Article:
5 September 2005
Radio 2UE Sydney breached complaints handling code but comment about Carson Kressley did not breach vilification code
The Australian Media and Communications Authority has found that comments about Carson Kressley, one of the hosts of the US television program, Queer Eye for the Straight Guy, broadcast during the John Laws Morning Show on commercial radio service 2UE Sydney did not breach the anti-vilification provisions of the commercial radio codes of practice. ACMA did find the licensee of 2UE (Radio 2UE Sydney Pty Ltd) breached the complaints-handling provisions of the codes by not provide a reply to complaints within the time limits stipulated.
The Australian Broadcasting Authority received complaints on 7 January 2005 and 1 February 2005 about the John Laws Morning Show broadcast on commercial radio service 2UE Sydney on 3 November 2004. The broadcast occurred on the day after the 2004 Melbourne Cup, at which Mr Kressley had judged the Fashions on the Field competition.
The complainants alleged that the broadcast had incited homophobia and vilified homosexual identifying people as a group. The complainants were also concerned that the licensee had not provided a response to their letters of 8 November 2004 and 7 January 2005 respectively.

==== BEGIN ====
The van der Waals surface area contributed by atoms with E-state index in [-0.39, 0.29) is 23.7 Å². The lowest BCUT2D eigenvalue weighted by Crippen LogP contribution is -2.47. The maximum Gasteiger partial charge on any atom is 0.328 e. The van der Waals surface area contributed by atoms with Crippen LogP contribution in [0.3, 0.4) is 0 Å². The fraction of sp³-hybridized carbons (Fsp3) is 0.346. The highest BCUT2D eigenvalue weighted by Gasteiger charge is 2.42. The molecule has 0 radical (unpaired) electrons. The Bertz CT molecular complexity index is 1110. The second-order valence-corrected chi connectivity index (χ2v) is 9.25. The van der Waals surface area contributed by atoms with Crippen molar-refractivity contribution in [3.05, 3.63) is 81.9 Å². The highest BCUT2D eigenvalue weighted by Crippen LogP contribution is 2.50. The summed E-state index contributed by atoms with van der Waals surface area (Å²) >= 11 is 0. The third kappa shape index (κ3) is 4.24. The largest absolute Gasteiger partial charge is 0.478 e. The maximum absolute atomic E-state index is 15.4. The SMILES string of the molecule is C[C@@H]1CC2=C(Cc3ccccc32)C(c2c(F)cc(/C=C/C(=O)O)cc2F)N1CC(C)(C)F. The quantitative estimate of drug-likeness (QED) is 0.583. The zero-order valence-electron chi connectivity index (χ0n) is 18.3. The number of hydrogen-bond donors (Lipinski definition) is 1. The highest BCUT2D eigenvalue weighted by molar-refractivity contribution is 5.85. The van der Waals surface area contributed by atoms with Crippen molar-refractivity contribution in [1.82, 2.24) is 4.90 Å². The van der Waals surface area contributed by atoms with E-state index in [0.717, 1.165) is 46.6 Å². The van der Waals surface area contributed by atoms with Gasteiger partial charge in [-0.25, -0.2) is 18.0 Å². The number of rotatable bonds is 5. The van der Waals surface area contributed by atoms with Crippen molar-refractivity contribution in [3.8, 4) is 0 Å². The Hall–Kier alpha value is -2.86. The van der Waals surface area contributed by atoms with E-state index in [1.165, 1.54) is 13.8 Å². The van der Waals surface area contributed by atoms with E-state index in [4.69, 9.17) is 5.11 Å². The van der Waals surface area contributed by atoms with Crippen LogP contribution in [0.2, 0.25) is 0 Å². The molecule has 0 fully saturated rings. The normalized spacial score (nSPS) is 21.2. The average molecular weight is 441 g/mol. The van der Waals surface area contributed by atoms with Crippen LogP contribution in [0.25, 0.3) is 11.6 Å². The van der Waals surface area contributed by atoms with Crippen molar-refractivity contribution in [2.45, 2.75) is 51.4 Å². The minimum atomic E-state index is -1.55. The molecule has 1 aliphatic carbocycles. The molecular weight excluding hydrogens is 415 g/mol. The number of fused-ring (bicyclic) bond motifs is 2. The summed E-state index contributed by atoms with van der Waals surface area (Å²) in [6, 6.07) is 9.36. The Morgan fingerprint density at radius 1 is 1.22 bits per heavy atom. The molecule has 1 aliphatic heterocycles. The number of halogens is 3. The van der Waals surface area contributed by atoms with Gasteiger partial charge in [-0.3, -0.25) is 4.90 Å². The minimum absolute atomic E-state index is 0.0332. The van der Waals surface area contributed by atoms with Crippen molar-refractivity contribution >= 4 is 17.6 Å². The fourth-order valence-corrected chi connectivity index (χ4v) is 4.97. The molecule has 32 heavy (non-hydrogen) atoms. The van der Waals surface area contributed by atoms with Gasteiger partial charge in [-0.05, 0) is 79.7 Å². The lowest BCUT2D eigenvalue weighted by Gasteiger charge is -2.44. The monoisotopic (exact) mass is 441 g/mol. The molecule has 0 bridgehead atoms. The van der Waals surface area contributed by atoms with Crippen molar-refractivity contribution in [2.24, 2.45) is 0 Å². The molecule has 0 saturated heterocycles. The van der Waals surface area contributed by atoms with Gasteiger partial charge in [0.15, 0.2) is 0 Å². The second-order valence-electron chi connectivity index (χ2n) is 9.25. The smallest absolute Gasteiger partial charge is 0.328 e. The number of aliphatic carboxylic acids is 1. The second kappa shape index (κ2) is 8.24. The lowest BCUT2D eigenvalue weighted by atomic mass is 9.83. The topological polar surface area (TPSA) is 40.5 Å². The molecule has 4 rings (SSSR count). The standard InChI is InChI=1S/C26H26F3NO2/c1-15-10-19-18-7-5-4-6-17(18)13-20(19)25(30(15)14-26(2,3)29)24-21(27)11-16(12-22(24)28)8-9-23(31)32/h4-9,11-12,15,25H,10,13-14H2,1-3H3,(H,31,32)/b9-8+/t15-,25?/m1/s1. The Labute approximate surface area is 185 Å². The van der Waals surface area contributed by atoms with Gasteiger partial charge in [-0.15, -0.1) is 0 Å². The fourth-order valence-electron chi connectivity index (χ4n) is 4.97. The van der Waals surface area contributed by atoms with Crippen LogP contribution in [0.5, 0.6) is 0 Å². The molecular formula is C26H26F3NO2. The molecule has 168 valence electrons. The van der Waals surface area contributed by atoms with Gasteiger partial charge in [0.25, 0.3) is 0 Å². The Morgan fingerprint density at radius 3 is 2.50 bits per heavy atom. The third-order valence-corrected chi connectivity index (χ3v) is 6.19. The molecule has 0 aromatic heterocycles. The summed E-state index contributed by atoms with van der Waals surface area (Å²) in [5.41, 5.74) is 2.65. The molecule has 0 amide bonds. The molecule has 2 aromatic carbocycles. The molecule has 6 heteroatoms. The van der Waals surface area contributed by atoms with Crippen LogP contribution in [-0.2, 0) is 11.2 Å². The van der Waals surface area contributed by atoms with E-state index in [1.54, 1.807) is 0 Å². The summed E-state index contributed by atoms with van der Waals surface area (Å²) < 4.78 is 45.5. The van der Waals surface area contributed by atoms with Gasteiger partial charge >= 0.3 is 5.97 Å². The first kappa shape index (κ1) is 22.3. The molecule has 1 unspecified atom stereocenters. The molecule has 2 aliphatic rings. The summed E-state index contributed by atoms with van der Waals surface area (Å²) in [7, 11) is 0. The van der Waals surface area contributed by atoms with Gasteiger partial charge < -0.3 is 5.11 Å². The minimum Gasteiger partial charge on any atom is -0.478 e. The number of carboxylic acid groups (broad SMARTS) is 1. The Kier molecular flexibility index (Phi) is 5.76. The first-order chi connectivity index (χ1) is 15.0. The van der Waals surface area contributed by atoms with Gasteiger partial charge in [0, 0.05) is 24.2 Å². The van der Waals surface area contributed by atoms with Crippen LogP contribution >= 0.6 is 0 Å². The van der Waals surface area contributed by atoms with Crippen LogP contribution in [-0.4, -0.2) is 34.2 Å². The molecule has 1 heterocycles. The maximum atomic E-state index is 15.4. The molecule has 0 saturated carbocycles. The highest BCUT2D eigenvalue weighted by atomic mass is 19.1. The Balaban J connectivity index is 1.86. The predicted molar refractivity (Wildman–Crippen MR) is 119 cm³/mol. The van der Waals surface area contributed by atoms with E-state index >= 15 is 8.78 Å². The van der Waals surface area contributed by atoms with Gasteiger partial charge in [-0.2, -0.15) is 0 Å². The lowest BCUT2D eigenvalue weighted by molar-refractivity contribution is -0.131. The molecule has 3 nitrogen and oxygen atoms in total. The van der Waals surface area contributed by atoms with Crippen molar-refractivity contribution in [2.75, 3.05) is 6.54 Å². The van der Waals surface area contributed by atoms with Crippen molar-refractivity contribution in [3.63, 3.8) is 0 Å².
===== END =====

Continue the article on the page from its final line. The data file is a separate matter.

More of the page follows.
The Australian Media and Communications Authority took over the role and responsibilities of the ABA from 1 July 2005.
ACMA found that while the John Laws Morning Show broadcast on 3 November 2004 included comments that were offensive and tasteless, the licensee of 2UE did not breach clause 1.3(e) of the Commercial Radio Australia Codes of Practice 2004, as it was unlikely to have incited or perpetuated hatred against or vilified any person or homosexual identifying people as a group, on the basis of their sexual preference.
ACMA found the licensee did breach clause 5.6 of the codes, as it did not provide a reply to the complaints within the time limits stipulated in the codes.
In arriving at its decision, ACMA acknowledged the sensitivity that the gay community may have to matters such as that broadcast. However, ACMA also recognised that it was important for community views on such issues to be aired.
Under the codes, the licensee has an obligation to provide either an acknowledgement of receipt or a substantive response within 30 days of receiving a complaint. A final reply is to be provided within 45 days of receiving the complaints. ACMA found that the licensee did not comply with these provisions. Under the current co-regulatory scheme, radio and television stations have primary responsibility for handling complaints. This is seen as an intrinsic element of the co-regulatory scheme.
ACMA noted that in response to the breach finding, the licensee has apologised to the complainants for the unintentional oversight which resulted in the responses not being sent within the stipulated time limits and it has reminded relevant staff of the importance of ensuring that responses to listener complaints are dispatched promptly within the time limits stipulated by the codes.
ACMA considers that these actions address the compliance issues raised by the investigation and will continue to monitor the licensee's compliance with this requirement.
A copy of investigation report #1488 is available on the ACMA website.
Media contact: Donald Robertson, ACMA Media Manager, on (02) 9334 7980.